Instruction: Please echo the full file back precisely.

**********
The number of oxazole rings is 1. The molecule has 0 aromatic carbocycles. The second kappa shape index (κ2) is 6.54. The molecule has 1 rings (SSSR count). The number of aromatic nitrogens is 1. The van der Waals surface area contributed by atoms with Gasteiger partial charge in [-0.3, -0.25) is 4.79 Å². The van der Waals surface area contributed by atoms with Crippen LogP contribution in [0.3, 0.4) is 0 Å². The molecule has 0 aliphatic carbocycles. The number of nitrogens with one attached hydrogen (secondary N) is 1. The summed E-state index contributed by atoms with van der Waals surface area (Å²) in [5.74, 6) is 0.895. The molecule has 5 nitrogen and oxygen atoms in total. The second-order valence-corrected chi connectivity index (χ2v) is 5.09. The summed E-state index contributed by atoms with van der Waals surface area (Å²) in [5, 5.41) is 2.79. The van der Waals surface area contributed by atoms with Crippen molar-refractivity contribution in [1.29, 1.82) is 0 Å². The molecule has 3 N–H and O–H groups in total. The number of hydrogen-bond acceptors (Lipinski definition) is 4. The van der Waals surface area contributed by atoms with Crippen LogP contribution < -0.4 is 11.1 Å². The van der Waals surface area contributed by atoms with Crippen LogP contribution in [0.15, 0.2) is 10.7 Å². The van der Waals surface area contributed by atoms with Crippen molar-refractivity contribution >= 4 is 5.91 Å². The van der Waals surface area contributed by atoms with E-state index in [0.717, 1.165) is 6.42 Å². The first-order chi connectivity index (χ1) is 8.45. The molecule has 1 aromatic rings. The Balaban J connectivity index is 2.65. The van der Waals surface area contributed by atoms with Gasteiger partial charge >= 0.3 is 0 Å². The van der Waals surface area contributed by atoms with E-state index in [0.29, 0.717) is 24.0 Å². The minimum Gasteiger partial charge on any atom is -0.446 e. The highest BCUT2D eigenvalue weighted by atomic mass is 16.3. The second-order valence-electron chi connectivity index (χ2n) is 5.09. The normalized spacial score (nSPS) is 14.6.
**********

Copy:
The number of oxazole rings is 1. The molecule has 0 aromatic carbocycles. The second kappa shape index (κ2) is 6.54. The molecule has 1 rings (SSSR count). The number of aromatic nitrogens is 1. The van der Waals surface area contributed by atoms with Gasteiger partial charge in [-0.3, -0.25) is 4.79 Å². The van der Waals surface area contributed by atoms with Crippen LogP contribution in [0.3, 0.4) is 0 Å². The molecule has 0 aliphatic carbocycles. The number of nitrogens with one attached hydrogen (secondary N) is 1. The summed E-state index contributed by atoms with van der Waals surface area (Å²) in [5.74, 6) is 0.895. The molecule has 5 nitrogen and oxygen atoms in total. The second-order valence-corrected chi connectivity index (χ2v) is 5.09. The summed E-state index contributed by atoms with van der Waals surface area (Å²) in [5, 5.41) is 2.79. The van der Waals surface area contributed by atoms with Crippen molar-refractivity contribution in [1.29, 1.82) is 0 Å². The molecule has 3 N–H and O–H groups in total. The number of hydrogen-bond acceptors (Lipinski definition) is 4. The van der Waals surface area contributed by atoms with Crippen LogP contribution < -0.4 is 11.1 Å². The van der Waals surface area contributed by atoms with Crippen LogP contribution in [0.15, 0.2) is 10.7 Å². The van der Waals surface area contributed by atoms with Crippen molar-refractivity contribution >= 4 is 5.91 Å². The van der Waals surface area contributed by atoms with E-state index in [0.717, 1.165) is 6.42 Å². The first-order chi connectivity index (χ1) is 8.45. The molecule has 1 aromatic rings. The Balaban J connectivity index is 2.65. The van der Waals surface area contributed by atoms with Gasteiger partial charge >= 0.3 is 0 Å². The van der Waals surface area contributed by atoms with E-state index in [0.29, 0.717) is 24.0 Å². The minimum Gasteiger partial charge on any atom is -0.446 e. The highest BCUT2D eigenvalue weighted by atomic mass is 16.3. The second-order valence-electron chi connectivity index (χ2n) is 5.09. The normalized spacial score (nSPS) is 14.6.